Those who hibernate in their workshops have a habit of re-imagining their relationship to tools. And [Marius Hornberger] is no exception, but the nine upgrades he’s added to his grandfather’s old drill press puts this machine on a whole other level.
In proper storytime fashion, [Marius] steps us through each upgrade, the rationale, and the time and effort that went into crafting the solution. Some of these upgrades, like a digital readout (DRO), add modern features to an old-school device. Others, like an oil mist cooling system and a compressed air chip blower, borrow from other machines with similar setups. Some, like the chip guard, are nice personal touches. And a few, like the motorized table with automatic clamp, transform the entire operator experience. On the whole, these upgrades follow a gentle theme of personalizing the machine to [Marius’] tastes, giving him a delightful, more personal operator experience that’s tuned through his everyday use. Amid the sheer volume of tweaks though, we’re convinced that you’ll find something that tickles your tinkering fancy.
It’s worth mentioning that the pneumatic table clamp alone (at 4:28) makes the entire video worth the watch. If you’ve ever had the mishap of pinching your finger or struggling to hold the table steady while clamping it in place, this little upgrade takes all of that away, replacing the swivel handle with a homebrew pneumatic cylinder made in the shop. With a single button press, a swoosh of compressed air either clamps or releases the table. Best of all, the setup still sports a hand clamp if [Marius] is operating without a compressed air source.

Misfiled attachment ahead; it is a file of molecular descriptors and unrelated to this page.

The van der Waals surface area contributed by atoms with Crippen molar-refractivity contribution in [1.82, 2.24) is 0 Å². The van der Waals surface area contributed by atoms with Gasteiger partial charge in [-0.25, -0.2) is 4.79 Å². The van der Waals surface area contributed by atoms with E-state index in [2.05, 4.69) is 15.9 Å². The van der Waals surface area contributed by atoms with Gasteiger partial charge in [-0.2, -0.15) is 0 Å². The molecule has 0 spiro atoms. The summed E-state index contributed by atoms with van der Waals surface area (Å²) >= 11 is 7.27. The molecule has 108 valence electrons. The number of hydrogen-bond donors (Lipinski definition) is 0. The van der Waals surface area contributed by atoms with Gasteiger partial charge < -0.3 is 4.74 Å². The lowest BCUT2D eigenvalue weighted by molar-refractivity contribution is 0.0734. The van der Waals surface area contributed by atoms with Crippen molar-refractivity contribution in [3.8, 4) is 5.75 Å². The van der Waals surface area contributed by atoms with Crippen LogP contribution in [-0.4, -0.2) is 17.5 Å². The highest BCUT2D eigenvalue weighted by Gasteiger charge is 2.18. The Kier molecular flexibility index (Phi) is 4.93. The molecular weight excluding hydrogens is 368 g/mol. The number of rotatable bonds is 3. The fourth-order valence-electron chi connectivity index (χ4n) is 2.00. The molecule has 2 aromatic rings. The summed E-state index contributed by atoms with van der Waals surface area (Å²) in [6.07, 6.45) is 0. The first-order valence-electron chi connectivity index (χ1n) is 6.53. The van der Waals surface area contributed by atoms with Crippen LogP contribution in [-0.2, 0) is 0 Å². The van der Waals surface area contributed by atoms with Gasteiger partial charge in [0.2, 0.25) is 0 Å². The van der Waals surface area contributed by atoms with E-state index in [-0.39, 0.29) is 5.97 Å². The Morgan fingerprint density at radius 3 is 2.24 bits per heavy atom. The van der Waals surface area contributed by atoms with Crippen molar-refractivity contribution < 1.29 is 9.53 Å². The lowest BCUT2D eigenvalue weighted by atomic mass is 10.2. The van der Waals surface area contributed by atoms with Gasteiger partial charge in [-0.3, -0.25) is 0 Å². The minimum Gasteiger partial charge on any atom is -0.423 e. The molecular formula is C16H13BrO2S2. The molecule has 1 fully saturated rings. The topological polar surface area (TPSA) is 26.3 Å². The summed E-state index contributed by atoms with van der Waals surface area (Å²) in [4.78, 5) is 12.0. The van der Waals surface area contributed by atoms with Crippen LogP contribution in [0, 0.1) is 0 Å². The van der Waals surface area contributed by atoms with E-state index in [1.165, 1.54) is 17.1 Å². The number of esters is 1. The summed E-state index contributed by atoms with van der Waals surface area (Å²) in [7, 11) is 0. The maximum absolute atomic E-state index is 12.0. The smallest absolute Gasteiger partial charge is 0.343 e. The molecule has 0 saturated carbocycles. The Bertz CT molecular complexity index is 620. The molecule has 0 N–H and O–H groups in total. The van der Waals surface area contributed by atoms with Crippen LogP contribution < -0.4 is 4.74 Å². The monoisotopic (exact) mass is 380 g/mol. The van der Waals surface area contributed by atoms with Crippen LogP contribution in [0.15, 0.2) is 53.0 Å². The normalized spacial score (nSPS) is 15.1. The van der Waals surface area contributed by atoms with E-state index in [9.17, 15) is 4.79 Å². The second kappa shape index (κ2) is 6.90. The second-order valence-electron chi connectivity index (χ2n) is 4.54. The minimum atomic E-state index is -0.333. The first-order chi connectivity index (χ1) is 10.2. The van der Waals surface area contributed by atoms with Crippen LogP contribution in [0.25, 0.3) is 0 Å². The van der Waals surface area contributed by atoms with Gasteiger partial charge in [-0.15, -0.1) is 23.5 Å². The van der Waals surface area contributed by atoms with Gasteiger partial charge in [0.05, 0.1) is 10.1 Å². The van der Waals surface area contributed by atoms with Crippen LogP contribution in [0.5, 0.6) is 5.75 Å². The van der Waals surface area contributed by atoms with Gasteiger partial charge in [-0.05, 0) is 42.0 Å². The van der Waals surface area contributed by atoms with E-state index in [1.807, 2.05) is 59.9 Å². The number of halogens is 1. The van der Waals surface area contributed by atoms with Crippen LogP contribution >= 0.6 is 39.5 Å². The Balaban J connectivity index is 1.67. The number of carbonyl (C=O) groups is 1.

It’s also worth mentioning that a couple of [Marius’] upgrades completely skip the CAD step altogether. Instead, [Marius] creates templates directly off the drill press with tracing paper and then immediately transfers them onto stock materials. It’s a nice reminder that not every small project needs to start with a 3D model.
If all these upgrades are getting you ready to modify your machine, look no further than the video description where he’s courteously posted inks to key components behind these upgrades.
The story of many-a-workshop often involves reinventing your machine tools. If you’re looking for more tales of tool upgrades, have a look at resurrecting a machine from literal ashes or a machine that improves itself.
9 thoughts on “Yesterday’s Drill Press Packed With Tomorrow’s Upgrades”
Great video showing amazing craftsmanship! The motorized table design is especially cool.
Good topic, belongs here on Hackaday.
I have a drill press, something like that one. Though, on mine the spindle seems to be pretty sloppy.
IMHO that is the crux of the issue. You have to be careful not wasting your time polishing a turd.
You can always press in new bearings.
As for my favorite drill press upgrade? I’m partial to fitting a small 3-phase motor and running them with 110V input variable frequency drives…… With… Wait for it…
Forward and reverse foot pedals, a nice pot, and a big fat braking resistor. You can tap holes all day and I’ll also make a safety argument too. AutomationDirect has cute little 1 HP VFDs that work great and power 208V motors.
Be on the watch for second hand three phase equipment too. It’s often cheaper because the average Joe can’t plug it in their garage.
Washing machines switched to VFD’s awhile back. My 2012-ish machine has one. These are getting to end of life. Just replaced the tub seal in mine. Wouldnt take much to bolt the motor up to a drill press. and reverse engineer the control signals.
Ok, that was my DIY porn fix for the month.
I wished I had the space for a lathe.
The price of living downtown…
Really good and inspiring video!
Ah yeah – Lathe porn. Drill porn. True maker porn. Sell the “left one” shop tool selection — This is a signature Hackaday post kids. Keep it up
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